Pender Gardener

The roots of this tomato plant are bumpy and swollen, a sure sign of root knot nematodes.

The roots of this tomato plant are bumpy and swollen, a sure sign of root knot nematodes.

Published: Thursday, September 27, 2012 at 10:34 AM.

Gardening with Nematodes

If you garden in sandy soil, there is a good chance nematodes are plaguing your plants, draining them of the energy they need to grow and thrive. Nematodes are tiny, microscopic worms that feed within plant roots. You can think of them as the leeches of the plant world. Several types of nematodes are common in the south, and frequently cause problems in vegetable gardens and lawns.


Root Knot Nematodes

The most common plant parasitic nematode found in our area is the root knot nematode. This pest can be a serious problem for most vegetables, causing infected plants to appear stunted and pale, drop flowers and fruits, wilt often, and decline even when plants are generously watered and fertilized. Gardeners most often realize they have root knot nematode at the end of the season, when they are pulling up spent crops and notice multiple bumpy, knot-like swellings on the roots of vegetable plants. There is nothing available that will eradicate root knot nematodes, but they can be managed to keep levels low enough to successfully grow most vegetables.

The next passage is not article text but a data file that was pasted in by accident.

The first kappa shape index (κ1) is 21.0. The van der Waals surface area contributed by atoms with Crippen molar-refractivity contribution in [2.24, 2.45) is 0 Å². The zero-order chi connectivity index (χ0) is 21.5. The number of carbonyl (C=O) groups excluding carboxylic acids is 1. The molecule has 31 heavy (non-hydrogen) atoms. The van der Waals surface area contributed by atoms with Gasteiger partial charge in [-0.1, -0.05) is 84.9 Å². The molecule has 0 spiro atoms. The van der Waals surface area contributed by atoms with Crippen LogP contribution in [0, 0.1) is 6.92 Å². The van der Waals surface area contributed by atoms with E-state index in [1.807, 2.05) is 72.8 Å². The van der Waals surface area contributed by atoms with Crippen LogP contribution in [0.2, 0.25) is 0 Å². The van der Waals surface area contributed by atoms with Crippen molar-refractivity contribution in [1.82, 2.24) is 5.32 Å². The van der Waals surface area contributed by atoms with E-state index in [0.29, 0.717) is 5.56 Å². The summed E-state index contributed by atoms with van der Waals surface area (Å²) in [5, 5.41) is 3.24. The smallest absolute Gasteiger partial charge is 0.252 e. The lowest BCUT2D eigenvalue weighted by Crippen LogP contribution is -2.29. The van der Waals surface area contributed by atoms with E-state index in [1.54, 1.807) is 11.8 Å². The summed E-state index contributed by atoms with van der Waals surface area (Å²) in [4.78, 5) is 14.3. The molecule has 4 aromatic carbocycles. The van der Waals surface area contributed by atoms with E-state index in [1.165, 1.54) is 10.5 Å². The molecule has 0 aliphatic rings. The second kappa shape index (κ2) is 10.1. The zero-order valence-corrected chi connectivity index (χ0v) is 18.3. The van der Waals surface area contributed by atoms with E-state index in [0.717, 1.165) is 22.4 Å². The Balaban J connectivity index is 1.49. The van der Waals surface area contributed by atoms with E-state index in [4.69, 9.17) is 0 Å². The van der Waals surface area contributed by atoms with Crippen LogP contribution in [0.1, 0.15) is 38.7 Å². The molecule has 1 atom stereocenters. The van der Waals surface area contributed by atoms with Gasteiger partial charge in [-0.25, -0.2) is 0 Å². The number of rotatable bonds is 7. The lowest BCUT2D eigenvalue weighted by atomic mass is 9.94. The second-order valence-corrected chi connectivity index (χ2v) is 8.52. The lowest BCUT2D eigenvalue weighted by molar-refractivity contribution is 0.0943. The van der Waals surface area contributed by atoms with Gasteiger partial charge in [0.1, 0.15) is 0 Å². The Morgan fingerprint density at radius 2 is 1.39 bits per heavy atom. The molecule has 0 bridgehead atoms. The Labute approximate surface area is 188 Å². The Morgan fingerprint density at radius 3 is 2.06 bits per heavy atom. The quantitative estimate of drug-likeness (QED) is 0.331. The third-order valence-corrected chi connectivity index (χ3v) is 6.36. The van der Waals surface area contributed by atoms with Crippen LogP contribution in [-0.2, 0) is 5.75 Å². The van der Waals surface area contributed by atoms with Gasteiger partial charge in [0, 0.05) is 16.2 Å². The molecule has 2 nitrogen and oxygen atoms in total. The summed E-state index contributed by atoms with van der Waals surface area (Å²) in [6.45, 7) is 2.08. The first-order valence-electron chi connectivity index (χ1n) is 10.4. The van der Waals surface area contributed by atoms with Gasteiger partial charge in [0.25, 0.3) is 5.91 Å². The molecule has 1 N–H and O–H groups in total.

One of the easiest ways to reduce nematode levels is to grow crops that are not susceptible to attack. These include sweet corn, asparagus, and cool season crops in the cabbage family, such as broccoli, kale, collards, and mustard. For some crops that are susceptible to nematode attack, resistant varieties are available. For example, many hybrid varieties of tomatoes have been developed with nematode resistance, including Amelia, Celebrity and Better Boy.

For many other crops resistant varieties are not available. To grow these crops in nematode infested soils gardeners have to rely on other practices to manage nematode levels. A practice gaining in popularity is the use of certain cover crops to reduce nematode levels. One of the most promising is rapeseed, a relative of mustard and canola. When tilled into the soil, decaying leaves from this crop suppress root knot nematodes.

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